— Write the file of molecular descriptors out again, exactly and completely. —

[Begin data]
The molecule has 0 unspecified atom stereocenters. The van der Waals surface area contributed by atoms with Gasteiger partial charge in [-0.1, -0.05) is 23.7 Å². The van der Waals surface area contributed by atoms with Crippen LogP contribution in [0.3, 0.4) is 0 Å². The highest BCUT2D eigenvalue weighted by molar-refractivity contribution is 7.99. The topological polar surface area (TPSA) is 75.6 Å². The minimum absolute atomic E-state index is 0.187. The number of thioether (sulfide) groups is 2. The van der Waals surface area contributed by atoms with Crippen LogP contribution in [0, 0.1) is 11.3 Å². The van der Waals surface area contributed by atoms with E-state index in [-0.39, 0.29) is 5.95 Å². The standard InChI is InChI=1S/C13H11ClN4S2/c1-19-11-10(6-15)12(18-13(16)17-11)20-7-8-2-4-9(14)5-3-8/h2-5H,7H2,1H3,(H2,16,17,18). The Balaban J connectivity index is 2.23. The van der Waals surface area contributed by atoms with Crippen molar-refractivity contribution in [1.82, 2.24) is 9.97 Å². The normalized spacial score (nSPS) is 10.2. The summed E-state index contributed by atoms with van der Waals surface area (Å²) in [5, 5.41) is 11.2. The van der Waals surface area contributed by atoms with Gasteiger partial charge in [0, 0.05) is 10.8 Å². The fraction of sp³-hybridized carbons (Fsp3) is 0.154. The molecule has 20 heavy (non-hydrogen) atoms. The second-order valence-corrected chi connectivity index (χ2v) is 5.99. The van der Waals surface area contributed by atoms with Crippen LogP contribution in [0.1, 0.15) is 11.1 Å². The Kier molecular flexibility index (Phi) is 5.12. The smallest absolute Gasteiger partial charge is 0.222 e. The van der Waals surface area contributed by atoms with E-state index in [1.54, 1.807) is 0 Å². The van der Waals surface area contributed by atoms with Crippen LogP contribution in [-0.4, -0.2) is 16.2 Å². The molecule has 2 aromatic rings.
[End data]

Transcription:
The molecule has 0 unspecified atom stereocenters. The van der Waals surface area contributed by atoms with Gasteiger partial charge in [-0.1, -0.05) is 23.7 Å². The van der Waals surface area contributed by atoms with Crippen LogP contribution in [0.3, 0.4) is 0 Å². The highest BCUT2D eigenvalue weighted by molar-refractivity contribution is 7.99. The topological polar surface area (TPSA) is 75.6 Å². The minimum absolute atomic E-state index is 0.187. The number of thioether (sulfide) groups is 2. The van der Waals surface area contributed by atoms with Crippen LogP contribution in [0, 0.1) is 11.3 Å². The van der Waals surface area contributed by atoms with E-state index in [-0.39, 0.29) is 5.95 Å². The standard InChI is InChI=1S/C13H11ClN4S2/c1-19-11-10(6-15)12(18-13(16)17-11)20-7-8-2-4-9(14)5-3-8/h2-5H,7H2,1H3,(H2,16,17,18). The Balaban J connectivity index is 2.23. The van der Waals surface area contributed by atoms with Crippen molar-refractivity contribution in [1.82, 2.24) is 9.97 Å². The normalized spacial score (nSPS) is 10.2. The summed E-state index contributed by atoms with van der Waals surface area (Å²) in [5, 5.41) is 11.2. The van der Waals surface area contributed by atoms with Gasteiger partial charge in [0, 0.05) is 10.8 Å². The fraction of sp³-hybridized carbons (Fsp3) is 0.154. The molecule has 20 heavy (non-hydrogen) atoms. The second-order valence-corrected chi connectivity index (χ2v) is 5.99. The van der Waals surface area contributed by atoms with Crippen LogP contribution in [0.1, 0.15) is 11.1 Å². The Kier molecular flexibility index (Phi) is 5.12. The smallest absolute Gasteiger partial charge is 0.222 e. The van der Waals surface area contributed by atoms with E-state index in [1.54, 1.807) is 0 Å². The van der Waals surface area contributed by atoms with Crippen LogP contribution in [-0.4, -0.2) is 16.2 Å². The molecule has 2 aromatic rings.